Threatened with being forcibly repatriated to Belarus after criticizing sports bodies following a dispute at the Tokyo Olympics, Krystsina Tsimanouskaya was initially scheduled to take a direct flight from Tokyo to Warsaw. But he changed his route at the last minute.

In Vienna, where she landed shortly after 1 pm, a black vehicle, followed by two patrol cars, awaited the 24-year-old, whose case has dominated the extra-sports news of the Tokyo Games in recent days.

It was about “preserving their safety,” Austrian Secretary of State Magnus Brunner explained to the press, who attended his meeting, according to official photographs in which the athlete is seen appearing in jeans and a colored mask.

Krystsina Tsimanouskaya appeared “in good shape under the circumstances,” he told reporters. “She naturally cares about her family. She is tired and tense after the events of the last few days, “nervous about what awaits her,” Mr. Brunner explained.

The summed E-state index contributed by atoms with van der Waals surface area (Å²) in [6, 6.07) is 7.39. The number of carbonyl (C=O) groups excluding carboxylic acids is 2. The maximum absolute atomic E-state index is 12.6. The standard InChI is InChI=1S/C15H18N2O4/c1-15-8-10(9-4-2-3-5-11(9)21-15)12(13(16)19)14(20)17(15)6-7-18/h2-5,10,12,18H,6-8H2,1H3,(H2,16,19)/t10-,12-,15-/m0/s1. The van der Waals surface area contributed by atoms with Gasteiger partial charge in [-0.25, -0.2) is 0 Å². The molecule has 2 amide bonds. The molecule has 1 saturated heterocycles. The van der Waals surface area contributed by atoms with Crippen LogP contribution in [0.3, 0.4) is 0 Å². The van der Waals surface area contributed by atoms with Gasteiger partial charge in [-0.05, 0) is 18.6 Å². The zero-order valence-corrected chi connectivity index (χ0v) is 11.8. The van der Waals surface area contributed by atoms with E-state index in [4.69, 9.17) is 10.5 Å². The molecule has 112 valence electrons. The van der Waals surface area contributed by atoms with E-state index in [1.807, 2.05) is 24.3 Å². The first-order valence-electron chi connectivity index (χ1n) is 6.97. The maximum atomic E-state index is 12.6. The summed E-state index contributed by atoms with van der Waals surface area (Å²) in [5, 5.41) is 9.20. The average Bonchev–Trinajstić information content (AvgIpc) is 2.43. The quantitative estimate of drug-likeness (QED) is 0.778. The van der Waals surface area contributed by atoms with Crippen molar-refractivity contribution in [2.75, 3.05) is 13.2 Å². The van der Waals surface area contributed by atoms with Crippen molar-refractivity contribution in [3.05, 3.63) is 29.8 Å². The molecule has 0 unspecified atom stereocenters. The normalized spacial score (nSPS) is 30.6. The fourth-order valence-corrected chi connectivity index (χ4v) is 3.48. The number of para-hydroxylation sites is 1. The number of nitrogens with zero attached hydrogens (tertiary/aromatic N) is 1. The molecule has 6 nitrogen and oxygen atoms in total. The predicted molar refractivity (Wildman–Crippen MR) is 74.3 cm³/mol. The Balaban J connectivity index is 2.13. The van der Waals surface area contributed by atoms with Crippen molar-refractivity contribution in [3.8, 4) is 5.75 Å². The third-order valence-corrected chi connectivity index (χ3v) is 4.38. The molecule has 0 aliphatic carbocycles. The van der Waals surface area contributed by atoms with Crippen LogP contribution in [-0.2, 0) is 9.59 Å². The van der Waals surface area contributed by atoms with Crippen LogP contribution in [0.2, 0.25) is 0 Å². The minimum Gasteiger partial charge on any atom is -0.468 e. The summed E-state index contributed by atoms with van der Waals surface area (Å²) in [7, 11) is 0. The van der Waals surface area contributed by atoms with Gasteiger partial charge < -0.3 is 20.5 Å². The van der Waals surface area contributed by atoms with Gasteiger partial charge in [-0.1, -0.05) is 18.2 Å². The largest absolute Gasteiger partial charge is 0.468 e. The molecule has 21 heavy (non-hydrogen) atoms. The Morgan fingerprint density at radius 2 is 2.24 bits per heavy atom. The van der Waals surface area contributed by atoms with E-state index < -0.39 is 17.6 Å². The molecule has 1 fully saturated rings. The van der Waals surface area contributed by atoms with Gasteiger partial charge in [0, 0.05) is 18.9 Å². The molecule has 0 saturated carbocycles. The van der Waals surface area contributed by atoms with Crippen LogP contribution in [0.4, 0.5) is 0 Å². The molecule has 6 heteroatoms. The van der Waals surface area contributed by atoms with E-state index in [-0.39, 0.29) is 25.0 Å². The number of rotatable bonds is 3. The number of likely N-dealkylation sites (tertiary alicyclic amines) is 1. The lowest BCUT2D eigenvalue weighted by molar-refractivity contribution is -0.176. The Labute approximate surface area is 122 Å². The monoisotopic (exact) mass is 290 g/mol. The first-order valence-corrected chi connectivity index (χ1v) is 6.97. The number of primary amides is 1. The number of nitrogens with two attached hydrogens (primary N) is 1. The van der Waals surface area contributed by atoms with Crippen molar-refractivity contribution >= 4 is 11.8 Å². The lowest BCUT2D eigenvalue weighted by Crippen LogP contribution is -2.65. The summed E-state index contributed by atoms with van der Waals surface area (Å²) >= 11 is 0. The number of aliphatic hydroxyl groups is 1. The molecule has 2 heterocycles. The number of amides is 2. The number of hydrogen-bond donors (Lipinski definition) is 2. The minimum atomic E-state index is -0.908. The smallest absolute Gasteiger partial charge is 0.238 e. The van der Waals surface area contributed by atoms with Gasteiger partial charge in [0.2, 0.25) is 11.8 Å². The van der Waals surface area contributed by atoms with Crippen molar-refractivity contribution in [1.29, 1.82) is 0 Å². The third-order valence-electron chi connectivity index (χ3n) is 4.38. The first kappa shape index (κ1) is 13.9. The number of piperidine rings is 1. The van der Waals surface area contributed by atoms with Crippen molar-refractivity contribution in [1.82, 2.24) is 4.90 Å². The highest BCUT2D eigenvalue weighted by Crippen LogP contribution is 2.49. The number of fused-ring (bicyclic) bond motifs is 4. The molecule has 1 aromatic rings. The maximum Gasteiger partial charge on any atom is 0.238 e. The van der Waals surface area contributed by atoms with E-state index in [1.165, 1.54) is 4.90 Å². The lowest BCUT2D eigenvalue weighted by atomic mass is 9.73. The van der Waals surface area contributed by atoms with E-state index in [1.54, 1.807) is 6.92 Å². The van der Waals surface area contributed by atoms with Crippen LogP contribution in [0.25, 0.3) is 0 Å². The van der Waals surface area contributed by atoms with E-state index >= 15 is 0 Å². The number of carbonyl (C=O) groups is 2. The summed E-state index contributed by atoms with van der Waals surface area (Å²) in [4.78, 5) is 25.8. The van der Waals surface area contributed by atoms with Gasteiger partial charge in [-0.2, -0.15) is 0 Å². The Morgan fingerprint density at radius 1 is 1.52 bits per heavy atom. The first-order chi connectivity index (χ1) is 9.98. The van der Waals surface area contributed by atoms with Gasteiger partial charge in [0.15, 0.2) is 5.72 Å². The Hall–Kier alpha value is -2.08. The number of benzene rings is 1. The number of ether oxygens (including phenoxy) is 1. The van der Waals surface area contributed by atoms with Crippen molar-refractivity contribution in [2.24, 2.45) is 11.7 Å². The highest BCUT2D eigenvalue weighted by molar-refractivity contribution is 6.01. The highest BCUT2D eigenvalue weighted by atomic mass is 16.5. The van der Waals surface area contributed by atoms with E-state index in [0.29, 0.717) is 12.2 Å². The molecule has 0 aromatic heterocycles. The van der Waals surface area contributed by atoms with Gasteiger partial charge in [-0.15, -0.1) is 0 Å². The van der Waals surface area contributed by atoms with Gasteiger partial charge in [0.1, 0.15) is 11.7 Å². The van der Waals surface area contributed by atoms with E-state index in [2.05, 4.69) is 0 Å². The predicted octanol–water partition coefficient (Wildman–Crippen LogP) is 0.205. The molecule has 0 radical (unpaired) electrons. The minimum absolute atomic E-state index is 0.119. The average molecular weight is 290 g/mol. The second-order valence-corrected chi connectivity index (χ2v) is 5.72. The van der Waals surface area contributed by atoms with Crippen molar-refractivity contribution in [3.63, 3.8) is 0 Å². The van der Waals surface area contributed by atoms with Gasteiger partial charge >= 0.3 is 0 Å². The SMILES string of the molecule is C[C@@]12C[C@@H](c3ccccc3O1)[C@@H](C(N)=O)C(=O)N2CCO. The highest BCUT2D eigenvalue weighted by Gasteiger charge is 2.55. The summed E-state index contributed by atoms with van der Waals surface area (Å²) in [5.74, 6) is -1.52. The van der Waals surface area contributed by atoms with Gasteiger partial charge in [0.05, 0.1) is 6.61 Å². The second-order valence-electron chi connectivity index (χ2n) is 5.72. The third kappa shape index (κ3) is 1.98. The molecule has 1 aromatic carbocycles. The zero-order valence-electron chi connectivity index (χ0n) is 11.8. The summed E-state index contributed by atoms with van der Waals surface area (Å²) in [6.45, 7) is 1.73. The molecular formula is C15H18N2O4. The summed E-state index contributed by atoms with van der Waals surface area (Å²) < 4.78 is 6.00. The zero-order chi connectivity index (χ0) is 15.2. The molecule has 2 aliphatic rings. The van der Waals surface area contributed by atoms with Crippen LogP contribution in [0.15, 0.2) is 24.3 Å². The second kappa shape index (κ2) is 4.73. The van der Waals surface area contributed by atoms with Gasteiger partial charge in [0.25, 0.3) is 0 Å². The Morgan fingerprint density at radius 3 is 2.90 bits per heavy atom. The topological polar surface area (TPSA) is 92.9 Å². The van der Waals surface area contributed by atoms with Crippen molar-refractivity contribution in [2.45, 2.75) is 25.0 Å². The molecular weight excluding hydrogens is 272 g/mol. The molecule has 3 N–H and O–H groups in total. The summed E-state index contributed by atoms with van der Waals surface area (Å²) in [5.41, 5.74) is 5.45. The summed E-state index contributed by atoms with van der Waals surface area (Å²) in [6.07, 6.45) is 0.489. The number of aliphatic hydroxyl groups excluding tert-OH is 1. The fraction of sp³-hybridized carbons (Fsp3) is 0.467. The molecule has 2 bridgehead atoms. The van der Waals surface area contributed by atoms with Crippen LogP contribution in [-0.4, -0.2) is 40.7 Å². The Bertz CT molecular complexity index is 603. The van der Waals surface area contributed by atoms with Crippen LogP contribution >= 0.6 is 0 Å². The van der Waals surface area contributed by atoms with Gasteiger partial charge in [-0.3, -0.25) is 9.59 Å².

Until now unknown to the general public and low-key on politics, Krystsina Tsimanouskaya suddenly found herself in the spotlight. He said on Sunday that he escaped forced repatriation to Belarus, just days after openly criticizing his country’s athletics federation amid the Tokyo Olympics.

Fearing he would end up in prison if he returned to Belarus, Krystsina Tsimanouskaya had obtained help from the International Olympic Committee (IOC) and police protection while at the Tokyo-Haneda airport.

He then took refuge in the Polish embassy in the Japanese capital, while the IOC launched an official investigation.

The Polish government, which has vowed to “continue to actively support the entire Belarusian nation and persecute opposition activists,” also granted a humanitarian visa to the athlete’s husband, Arseni Zdanevich, who had fled to Ukraine, on Wednesday. Then the athlete moved to Warsaw, where she will speak to the press for the first time on Thursday.

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